Heritage is under attack today. In Syria, Iraq, Libya and Yemen, we see the brutal and deliberate destruction of heritage on an unprecedented scale. This is a call for action . . . Our response to ignorance and criminal stupidity, must also have a cultural dimension: knowledge, the sharing of Islam’s millennial learning and wisdom, sharing the message of Palmyra, the ‘Venice of the Sands’, that is like a bridge between the legacies of ancient Greece and Rome, the Persian Empire and the Arab culture from ancient times to the present. . .
That is a wonderful sentiment, and one I endorse, but note also that there are not calls for much in the way of concrete action. And that’s because short of military intervention there really is not much that can be done to dissuade those bent on erasing heritage. In a statement today the UNESCO World Heritage Committee stated its deep concern about the situation in Palmyra:
Intentional attacks against buildings dedicated to religion, education, art, science or charitable purposes and historic monuments may amount to war crimes . . .
So it may amount to war crimes, yet the International Criminal Court has no good opening to bring charges even if it wanted to. That’s because neither Syria nor Iraq has signed on to the ICC convention, and the individuals who commit this destruction are not high-profile enough it seems to warrant an ICC investigation and prosecution anyway. And so the end result is there is an accountability gap for this destruction.
[T]he legal bases for prosecuting individuals for violations of the 1954 Hague Convention and the World Heritage Convention are largely absent. Those responsible may be prosecuted under the Syrian Antiquities Law, a law that was presumably approved independently of those conventions and hence present a number of caveats explained above. If the Chautauqua Blueprint is successful, it would turn a blind eye to three major causes of damage (viz. looting, use for military purposes, attacks against sites that constitute military objectives) allowing those behind this vicious circle of violations to “walk away.” This is especially frustrating if one takes into consideration that the driving force behind the adoption of conventional laws for the protection of cultural property has mostly been motivated by a desire to hold individuals accountable. The accountability gap shown in the case of Syria should serve those involved in the implementation of cultural heritage laws (e.g., UNESCO, the World Heritage Committee at the international level) as a warning that the 2003 UNESCO Declaration, or any other instrument before that, did not manage to have consequences for Bamiyan or beyond.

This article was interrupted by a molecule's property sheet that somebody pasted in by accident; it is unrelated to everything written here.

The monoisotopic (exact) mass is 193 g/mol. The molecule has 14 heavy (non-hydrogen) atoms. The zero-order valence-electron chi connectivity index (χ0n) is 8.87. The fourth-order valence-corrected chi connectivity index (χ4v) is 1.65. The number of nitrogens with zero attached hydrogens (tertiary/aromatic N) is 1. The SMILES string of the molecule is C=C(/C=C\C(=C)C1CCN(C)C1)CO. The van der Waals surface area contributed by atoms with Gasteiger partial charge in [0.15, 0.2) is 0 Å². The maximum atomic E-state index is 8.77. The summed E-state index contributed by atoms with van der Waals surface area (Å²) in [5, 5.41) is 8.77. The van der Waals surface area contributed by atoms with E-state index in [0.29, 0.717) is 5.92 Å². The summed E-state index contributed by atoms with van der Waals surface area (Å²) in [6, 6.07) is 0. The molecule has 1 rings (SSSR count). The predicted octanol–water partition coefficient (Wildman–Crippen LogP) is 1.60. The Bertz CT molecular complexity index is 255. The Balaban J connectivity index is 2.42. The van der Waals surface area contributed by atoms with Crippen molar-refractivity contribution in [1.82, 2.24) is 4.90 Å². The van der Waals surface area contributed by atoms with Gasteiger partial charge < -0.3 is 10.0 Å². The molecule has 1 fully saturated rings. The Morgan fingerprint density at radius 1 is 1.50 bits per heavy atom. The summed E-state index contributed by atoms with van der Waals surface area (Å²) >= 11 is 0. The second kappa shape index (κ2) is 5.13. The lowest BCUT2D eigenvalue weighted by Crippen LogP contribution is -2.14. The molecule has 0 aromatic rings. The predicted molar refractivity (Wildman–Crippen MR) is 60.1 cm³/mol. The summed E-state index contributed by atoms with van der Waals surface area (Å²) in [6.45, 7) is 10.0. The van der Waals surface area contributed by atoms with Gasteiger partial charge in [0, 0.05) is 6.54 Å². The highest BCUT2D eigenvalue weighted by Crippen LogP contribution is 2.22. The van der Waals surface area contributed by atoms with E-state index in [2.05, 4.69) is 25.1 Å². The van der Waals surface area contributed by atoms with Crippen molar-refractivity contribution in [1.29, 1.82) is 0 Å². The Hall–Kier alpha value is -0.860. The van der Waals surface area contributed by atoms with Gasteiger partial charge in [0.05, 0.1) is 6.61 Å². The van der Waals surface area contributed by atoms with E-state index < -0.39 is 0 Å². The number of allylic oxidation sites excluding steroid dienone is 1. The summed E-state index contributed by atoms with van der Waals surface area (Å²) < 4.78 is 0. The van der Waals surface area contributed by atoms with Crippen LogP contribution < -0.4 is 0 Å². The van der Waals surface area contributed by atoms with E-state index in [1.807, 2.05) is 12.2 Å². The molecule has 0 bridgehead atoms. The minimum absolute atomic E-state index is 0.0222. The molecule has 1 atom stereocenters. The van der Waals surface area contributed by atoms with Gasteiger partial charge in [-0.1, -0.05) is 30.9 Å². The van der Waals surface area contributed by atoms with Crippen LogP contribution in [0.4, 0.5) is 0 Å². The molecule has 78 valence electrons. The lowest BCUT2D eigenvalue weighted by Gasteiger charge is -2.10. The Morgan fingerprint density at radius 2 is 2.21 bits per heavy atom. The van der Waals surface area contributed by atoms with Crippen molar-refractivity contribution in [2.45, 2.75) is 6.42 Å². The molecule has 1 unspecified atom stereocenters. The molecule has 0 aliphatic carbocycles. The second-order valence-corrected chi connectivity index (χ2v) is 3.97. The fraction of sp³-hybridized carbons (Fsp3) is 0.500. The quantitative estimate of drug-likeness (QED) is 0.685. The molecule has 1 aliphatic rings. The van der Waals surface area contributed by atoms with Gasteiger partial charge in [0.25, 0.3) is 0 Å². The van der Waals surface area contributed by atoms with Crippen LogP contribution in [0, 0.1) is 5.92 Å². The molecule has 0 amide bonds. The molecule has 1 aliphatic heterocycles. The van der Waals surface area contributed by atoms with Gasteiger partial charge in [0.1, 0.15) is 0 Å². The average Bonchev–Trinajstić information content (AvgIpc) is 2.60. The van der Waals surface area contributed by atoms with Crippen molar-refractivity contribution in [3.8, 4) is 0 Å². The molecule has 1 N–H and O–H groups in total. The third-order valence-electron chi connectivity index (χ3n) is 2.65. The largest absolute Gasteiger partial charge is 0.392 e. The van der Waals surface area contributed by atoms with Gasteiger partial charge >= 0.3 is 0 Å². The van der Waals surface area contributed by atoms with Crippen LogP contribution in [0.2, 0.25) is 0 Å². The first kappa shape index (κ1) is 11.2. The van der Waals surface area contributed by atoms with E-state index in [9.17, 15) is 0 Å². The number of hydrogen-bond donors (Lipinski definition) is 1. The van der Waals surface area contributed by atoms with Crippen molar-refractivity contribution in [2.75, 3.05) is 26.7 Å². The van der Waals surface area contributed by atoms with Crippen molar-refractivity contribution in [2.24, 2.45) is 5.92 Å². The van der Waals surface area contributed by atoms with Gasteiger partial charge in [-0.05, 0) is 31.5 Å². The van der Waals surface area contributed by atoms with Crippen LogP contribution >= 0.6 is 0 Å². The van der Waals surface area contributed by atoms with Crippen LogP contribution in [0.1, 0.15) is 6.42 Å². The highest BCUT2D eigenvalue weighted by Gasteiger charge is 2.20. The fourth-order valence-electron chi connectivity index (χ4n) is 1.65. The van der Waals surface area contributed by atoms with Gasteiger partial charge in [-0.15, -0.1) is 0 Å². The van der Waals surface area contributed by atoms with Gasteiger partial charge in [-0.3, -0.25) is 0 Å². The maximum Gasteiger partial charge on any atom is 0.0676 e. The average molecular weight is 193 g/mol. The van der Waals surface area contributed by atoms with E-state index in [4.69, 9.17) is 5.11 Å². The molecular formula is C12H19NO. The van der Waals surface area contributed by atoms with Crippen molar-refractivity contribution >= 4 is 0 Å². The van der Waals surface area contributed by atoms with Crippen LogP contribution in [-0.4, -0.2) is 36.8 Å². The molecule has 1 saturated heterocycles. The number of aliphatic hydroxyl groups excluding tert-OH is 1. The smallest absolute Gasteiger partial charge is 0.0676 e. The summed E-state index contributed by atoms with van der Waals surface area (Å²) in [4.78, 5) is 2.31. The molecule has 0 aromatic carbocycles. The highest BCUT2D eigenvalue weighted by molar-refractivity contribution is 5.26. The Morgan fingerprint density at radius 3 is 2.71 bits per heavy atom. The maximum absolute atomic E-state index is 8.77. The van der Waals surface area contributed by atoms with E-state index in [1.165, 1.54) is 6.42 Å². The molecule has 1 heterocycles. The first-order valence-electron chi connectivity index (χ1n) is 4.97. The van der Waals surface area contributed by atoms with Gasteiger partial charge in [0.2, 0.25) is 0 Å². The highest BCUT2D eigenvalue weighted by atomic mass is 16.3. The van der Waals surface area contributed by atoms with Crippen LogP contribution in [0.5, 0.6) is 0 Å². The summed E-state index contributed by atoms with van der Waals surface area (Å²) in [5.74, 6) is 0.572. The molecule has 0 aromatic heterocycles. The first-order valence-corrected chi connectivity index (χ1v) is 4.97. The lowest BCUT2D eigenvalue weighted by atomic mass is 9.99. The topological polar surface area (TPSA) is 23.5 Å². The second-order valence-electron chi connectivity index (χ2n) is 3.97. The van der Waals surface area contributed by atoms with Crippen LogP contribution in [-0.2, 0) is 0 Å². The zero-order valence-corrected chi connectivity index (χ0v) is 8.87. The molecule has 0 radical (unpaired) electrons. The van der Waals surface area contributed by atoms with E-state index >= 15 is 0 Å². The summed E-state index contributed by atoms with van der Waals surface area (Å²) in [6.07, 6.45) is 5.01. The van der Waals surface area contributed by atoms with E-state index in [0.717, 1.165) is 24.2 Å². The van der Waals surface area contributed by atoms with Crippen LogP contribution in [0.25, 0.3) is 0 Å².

So if there is one thing that can be done, it may be to consider reforms to the current laws to hold those who destroy heritage individually accountable. But that change would have little impact on the current conflict in Syria.
The UK seems poised to ratify the 1954 Hague Convention for the Protection of Cultural Property in the Event of Armed Conflict. The Convention responded to the horrible theft and destruction which took place during World War II. The UK Government has at various points in the past indicated ratification of the Convention was imminent, including in 2004, as pointed out by the IAL blog. It was even an original signatory to the agreement when it was adopted. But ratification has been slow, even leading Colin Renfrew to accuse the UK of “dithering” over ratification. It seems that dithering may now be coming to an end. The new culture secretary, John Whittingdale, has indicated he will introduce legislation to formally bring the UK in line with the 115 other countries which have ratified the Convention. The UK has claimed to have been in compliance with the Convention anyway, so the practical changes brought about by the UK ratification seems to be slight. But the symbolic effect is considerable.